“The camera is capturing exactly what you’re seeing in real time,” said Diez, “as opposed to a surveillance camera that could be mounted high, no audio, could be black and white, it could be recorded at a slow frame per second or a fast frame per second.”

Similarly, local protesters have also voiced their support for bodycams, saying it would be a step in the right direction.

“It is a really good idea for law enforcement, it would be really good for citizens, more than it would be good for law enforcement,” said Layla Hughes, an 18-year-old Santa Clarita resident who has been helping organize local SCV protests.

Event organizer Lauryn (cq) Valley speaks to protesters in front of Santa Clarita City Hall in Valencia on Friday, June 12, 2020. Dan Watson/the Signal

Hughes added, however, that in addition to the bodycams, she would want to see guaranteed oversight and transparency for the program, ensuring the cameras could not be turned off and that there would be repercussions for deputies who do so.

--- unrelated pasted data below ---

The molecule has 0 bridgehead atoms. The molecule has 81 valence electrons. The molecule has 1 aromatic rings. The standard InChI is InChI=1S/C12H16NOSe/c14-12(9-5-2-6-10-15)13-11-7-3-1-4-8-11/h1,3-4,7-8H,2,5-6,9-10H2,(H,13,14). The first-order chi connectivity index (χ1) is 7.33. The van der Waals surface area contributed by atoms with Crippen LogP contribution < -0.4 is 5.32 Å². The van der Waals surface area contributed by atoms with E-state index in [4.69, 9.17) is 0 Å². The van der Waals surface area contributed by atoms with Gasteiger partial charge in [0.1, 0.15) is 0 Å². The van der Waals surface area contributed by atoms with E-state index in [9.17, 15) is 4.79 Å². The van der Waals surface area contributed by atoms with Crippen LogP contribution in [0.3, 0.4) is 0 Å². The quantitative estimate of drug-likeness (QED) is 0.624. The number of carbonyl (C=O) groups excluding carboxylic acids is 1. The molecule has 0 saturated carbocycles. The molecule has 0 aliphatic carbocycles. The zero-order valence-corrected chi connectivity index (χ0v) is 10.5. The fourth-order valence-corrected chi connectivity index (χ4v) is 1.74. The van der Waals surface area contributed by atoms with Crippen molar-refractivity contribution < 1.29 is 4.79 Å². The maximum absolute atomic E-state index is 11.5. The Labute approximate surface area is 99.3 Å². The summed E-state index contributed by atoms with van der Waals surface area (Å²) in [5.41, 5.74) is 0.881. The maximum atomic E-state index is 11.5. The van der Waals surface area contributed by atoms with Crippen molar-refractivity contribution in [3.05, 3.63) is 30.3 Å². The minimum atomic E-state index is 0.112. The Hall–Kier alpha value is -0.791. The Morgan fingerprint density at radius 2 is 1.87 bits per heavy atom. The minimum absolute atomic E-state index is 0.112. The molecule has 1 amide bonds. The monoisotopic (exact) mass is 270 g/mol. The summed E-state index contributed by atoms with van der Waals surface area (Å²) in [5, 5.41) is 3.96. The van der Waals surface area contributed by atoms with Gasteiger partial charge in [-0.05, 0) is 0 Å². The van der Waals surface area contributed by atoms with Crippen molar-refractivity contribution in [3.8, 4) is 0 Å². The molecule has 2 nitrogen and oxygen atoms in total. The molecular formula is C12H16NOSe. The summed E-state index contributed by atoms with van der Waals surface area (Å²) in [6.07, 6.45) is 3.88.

Despite the apparent consensus that body-worn cameras would be a good idea, Villanueva and county officials disagree on the reasons why such a program has not yet been implemented.

Both camps have voiced their support for a body-worn camera program, with Villanueva saying as recently as the SCV town hall held on Thursday that he has asked for the program; the Board of Supervisors on Sept. 24 approved a motion to authorize the sheriff’s implementation of the program.

The parties disagree, though, on why after 18 months since Villanueva introduced the motion and nine months after the Board of Supervisors approved the program, deputies still don’t have access to bodycams.

County CEO Sachi Hamai has said that $34.78 million has been set aside in the budget for the program, and that the funds are accessible to the sheriff once he submits a budget request.

So far, all requests submitted to the county have been honored, and all set-aside funds have been used for pre-rollout preparations, such as creating the infrastructure and acquiring the technology needed for the program.

Protesters in front of Santa Clarita City Hall in Valencia on Friday, June 12, 2020. Dan Watson/the Signal

The CEO’s office said on Friday, however, that “the sheriff is still in the midst of the RFP (request for proposals) to procure actual BWC equipment and services whose rollout is optimistically projected to begin in the latter half of this year.”